The High Court decision in the Seas and Submerged Lands Act case (17 December 1975) is one of the most important in Australian constitutional law with respect to Commonwealth State relations. The case raised extremely complex and controversial questions of international and constitutional law. The Bill would make clear the constitutional position of the Commonwealth vis vis the States in the light of the High Court decision, inter alia, that (1) the Seas and Submerged Lands Act 1973 was a valid exercise of Constitution Section 51 (xxix) the external affairs power; (2) that the seaward boundary of State territory for the exercise of sovereignty and legislative power was constituted by the low water mark; (3) the provisions of the Act dealing with sovereignty over the territorial sea, its sea-bed, sub-soil and superjacent air space were valid.

In future if it is necessary for appointments to be in force before the commencement of a relevant Act, then that Act concerned must provide specifically for this to be done, and it will not be possible to make any such appointments under provisions of the Acts Interpretation Act.

The provisions of Clause 8 would provide the means of overcoming difficulties experienced in applying legislation due to changes in ministerial offices, in the names of departments and in the Administrative Arrangements Order.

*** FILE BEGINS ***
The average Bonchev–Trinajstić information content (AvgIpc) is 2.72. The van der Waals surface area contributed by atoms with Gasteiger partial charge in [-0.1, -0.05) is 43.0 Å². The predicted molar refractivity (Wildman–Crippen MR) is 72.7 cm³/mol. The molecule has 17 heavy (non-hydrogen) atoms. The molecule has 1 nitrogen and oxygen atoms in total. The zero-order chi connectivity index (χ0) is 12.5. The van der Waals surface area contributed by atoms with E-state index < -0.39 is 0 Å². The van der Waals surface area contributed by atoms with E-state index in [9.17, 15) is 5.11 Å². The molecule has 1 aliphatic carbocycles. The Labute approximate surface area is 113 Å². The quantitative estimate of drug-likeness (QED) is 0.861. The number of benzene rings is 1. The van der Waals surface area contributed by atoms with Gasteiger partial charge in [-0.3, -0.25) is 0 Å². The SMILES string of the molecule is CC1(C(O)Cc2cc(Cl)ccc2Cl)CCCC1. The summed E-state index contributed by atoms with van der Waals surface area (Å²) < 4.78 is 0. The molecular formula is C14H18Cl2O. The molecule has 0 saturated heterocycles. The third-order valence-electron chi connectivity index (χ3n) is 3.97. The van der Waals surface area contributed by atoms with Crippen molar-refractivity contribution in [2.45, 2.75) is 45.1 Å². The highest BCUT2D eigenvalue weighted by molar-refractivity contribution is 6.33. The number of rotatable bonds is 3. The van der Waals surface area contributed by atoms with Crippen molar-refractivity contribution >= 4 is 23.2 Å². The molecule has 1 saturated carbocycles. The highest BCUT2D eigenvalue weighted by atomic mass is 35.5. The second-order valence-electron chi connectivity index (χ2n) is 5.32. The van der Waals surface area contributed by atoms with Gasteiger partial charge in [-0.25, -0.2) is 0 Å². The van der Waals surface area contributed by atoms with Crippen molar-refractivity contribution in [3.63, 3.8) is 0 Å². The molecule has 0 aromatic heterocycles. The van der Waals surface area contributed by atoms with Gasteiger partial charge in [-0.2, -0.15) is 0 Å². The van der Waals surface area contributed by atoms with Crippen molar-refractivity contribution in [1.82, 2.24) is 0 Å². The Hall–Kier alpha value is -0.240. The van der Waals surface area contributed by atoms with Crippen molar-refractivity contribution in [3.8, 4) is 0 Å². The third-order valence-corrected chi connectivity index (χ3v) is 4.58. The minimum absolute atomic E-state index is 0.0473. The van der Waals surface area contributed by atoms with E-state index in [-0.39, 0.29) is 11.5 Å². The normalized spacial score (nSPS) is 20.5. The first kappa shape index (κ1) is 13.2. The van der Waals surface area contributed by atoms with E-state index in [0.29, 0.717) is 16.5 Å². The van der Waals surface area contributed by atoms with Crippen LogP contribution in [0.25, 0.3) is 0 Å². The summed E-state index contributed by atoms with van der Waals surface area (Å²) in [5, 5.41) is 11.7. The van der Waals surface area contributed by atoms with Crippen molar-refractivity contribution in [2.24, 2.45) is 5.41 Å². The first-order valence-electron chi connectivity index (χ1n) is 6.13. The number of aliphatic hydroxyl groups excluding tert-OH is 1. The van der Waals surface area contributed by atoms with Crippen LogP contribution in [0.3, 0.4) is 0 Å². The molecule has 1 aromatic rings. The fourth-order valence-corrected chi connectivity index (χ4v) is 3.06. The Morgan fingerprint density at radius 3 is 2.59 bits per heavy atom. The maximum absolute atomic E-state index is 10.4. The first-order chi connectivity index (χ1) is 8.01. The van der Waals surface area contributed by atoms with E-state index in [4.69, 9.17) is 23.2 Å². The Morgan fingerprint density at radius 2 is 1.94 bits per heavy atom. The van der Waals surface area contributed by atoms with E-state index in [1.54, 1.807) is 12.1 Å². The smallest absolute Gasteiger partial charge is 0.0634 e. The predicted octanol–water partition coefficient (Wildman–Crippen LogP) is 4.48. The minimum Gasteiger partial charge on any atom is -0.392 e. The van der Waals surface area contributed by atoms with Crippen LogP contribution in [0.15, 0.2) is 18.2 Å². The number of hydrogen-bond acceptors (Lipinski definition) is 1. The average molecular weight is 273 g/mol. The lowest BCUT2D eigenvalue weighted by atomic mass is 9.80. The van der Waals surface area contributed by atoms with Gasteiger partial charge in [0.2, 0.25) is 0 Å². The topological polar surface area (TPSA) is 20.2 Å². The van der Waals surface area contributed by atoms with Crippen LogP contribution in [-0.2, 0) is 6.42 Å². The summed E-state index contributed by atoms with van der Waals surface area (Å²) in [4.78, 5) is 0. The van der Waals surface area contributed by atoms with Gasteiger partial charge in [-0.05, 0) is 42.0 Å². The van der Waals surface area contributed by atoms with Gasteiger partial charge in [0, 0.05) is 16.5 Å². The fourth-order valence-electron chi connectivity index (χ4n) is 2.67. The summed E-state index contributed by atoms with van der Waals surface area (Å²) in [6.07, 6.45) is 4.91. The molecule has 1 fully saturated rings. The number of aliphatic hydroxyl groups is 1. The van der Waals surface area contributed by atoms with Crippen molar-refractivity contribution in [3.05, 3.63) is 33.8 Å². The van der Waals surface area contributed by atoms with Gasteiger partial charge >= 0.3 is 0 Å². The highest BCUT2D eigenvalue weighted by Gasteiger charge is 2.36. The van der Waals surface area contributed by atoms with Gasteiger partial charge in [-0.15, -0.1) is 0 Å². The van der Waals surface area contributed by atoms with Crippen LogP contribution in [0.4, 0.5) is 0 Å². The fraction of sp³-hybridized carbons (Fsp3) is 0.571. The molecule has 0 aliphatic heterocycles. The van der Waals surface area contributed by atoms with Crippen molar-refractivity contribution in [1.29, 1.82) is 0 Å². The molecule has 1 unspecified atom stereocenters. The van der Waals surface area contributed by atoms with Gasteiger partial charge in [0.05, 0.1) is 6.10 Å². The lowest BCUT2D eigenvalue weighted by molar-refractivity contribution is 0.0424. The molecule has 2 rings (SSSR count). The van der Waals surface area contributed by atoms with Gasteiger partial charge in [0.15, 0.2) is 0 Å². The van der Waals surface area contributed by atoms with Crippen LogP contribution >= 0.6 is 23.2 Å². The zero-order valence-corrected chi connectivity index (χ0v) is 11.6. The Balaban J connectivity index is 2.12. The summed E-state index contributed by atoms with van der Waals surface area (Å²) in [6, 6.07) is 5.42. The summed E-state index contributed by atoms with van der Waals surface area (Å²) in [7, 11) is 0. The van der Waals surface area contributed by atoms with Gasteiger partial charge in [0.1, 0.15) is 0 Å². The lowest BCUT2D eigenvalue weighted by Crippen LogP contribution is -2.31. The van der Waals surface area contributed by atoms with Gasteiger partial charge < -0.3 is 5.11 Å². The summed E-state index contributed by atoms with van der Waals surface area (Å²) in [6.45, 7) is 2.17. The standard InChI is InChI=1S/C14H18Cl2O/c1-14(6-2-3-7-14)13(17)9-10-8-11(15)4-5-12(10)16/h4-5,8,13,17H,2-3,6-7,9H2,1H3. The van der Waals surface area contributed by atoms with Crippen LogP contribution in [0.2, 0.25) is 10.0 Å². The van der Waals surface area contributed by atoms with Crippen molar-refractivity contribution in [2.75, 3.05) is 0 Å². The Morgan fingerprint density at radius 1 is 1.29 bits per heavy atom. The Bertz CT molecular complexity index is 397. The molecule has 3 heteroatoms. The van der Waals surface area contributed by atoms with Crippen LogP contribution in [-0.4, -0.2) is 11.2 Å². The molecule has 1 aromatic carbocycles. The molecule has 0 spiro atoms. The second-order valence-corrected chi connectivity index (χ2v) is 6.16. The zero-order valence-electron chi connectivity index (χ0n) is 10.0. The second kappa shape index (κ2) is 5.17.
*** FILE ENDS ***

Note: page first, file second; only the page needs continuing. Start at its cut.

The procedure under the proposed new section 19BA recognises that such an order by the Governor-General would have the effect of changing the operation of an Act which conferred functions on a specified Minister by transferring those functions to another Minister, and Parliament is given the opportunity of insisting that the Minister specified in the Act continue to carry out those functions and that they be not transferred by order to another Minister.

Contact Officer and Copyright Details

K.I. Inglis
4 November 1976
Bills Digest Service
Information and Research Services

This paper has been prepared to support the work of the Australian Parliament using information available at the time of production. The views expressed do not reflect an official position of the Information and Research Service, nor do they constitute professional legal opinion.

IRS staff are available to discuss the paper's contents with Senators and Members and their staff but not with members of the public.

ISSN 1328-8091
© Commonwealth of Australia 2006

Except to the extent of the uses permitted under the Copyright Act 1968, no part of this publication may be reproduced or transmitted in any form or by any means, including information storage and retrieval systems, without the prior written consent of the Parliamentary Library, other than by members of the Australian Parliament in the course of their official duties.

Published by the Parliamentary Library, 2006.